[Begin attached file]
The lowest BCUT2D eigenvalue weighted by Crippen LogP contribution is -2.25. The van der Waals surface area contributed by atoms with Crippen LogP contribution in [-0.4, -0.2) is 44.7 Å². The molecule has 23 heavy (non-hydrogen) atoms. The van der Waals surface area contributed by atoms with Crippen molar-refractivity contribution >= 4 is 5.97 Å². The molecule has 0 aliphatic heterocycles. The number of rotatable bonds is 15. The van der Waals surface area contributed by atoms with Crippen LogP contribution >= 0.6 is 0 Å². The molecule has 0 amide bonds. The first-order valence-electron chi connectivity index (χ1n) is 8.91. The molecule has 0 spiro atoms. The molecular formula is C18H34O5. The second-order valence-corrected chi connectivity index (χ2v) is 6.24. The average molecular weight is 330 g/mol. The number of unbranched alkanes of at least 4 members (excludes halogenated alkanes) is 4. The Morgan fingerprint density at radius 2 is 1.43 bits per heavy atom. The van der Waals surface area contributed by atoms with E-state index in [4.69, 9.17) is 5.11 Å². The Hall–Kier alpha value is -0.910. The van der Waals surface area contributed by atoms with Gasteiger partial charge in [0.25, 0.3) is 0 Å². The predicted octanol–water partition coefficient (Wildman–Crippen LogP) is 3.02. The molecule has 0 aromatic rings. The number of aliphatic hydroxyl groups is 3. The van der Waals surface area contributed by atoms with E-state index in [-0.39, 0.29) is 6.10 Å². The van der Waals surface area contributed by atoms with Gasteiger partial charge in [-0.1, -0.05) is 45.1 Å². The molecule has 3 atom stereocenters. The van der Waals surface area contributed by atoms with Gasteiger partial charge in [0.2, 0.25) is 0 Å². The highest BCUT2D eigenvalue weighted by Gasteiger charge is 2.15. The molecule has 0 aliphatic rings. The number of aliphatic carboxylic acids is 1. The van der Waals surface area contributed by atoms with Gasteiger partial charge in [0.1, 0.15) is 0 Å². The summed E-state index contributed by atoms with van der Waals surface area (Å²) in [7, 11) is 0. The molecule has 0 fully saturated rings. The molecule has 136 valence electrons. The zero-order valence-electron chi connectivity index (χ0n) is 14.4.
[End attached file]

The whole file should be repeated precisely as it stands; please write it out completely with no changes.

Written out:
The lowest BCUT2D eigenvalue weighted by Crippen LogP contribution is -2.25. The van der Waals surface area contributed by atoms with Crippen LogP contribution in [-0.4, -0.2) is 44.7 Å². The molecule has 23 heavy (non-hydrogen) atoms. The van der Waals surface area contributed by atoms with Crippen molar-refractivity contribution >= 4 is 5.97 Å². The molecule has 0 aliphatic heterocycles. The number of rotatable bonds is 15. The van der Waals surface area contributed by atoms with Crippen LogP contribution >= 0.6 is 0 Å². The molecule has 0 amide bonds. The first-order valence-electron chi connectivity index (χ1n) is 8.91. The molecule has 0 spiro atoms. The molecular formula is C18H34O5. The second-order valence-corrected chi connectivity index (χ2v) is 6.24. The average molecular weight is 330 g/mol. The number of unbranched alkanes of at least 4 members (excludes halogenated alkanes) is 4. The Morgan fingerprint density at radius 2 is 1.43 bits per heavy atom. The van der Waals surface area contributed by atoms with E-state index in [4.69, 9.17) is 5.11 Å². The Hall–Kier alpha value is -0.910. The van der Waals surface area contributed by atoms with Gasteiger partial charge in [0.25, 0.3) is 0 Å². The predicted octanol–water partition coefficient (Wildman–Crippen LogP) is 3.02. The molecule has 0 aromatic rings. The number of aliphatic hydroxyl groups is 3. The van der Waals surface area contributed by atoms with E-state index in [-0.39, 0.29) is 6.10 Å². The van der Waals surface area contributed by atoms with Gasteiger partial charge in [-0.1, -0.05) is 45.1 Å². The molecule has 3 atom stereocenters. The van der Waals surface area contributed by atoms with Gasteiger partial charge in [0.2, 0.25) is 0 Å². The highest BCUT2D eigenvalue weighted by Gasteiger charge is 2.15. The molecule has 0 aliphatic rings. The number of aliphatic carboxylic acids is 1. The van der Waals surface area contributed by atoms with Gasteiger partial charge in [0.1, 0.15) is 0 Å². The summed E-state index contributed by atoms with van der Waals surface area (Å²) in [7, 11) is 0. The molecule has 0 fully saturated rings. The molecule has 136 valence electrons. The zero-order valence-electron chi connectivity index (χ0n) is 14.4.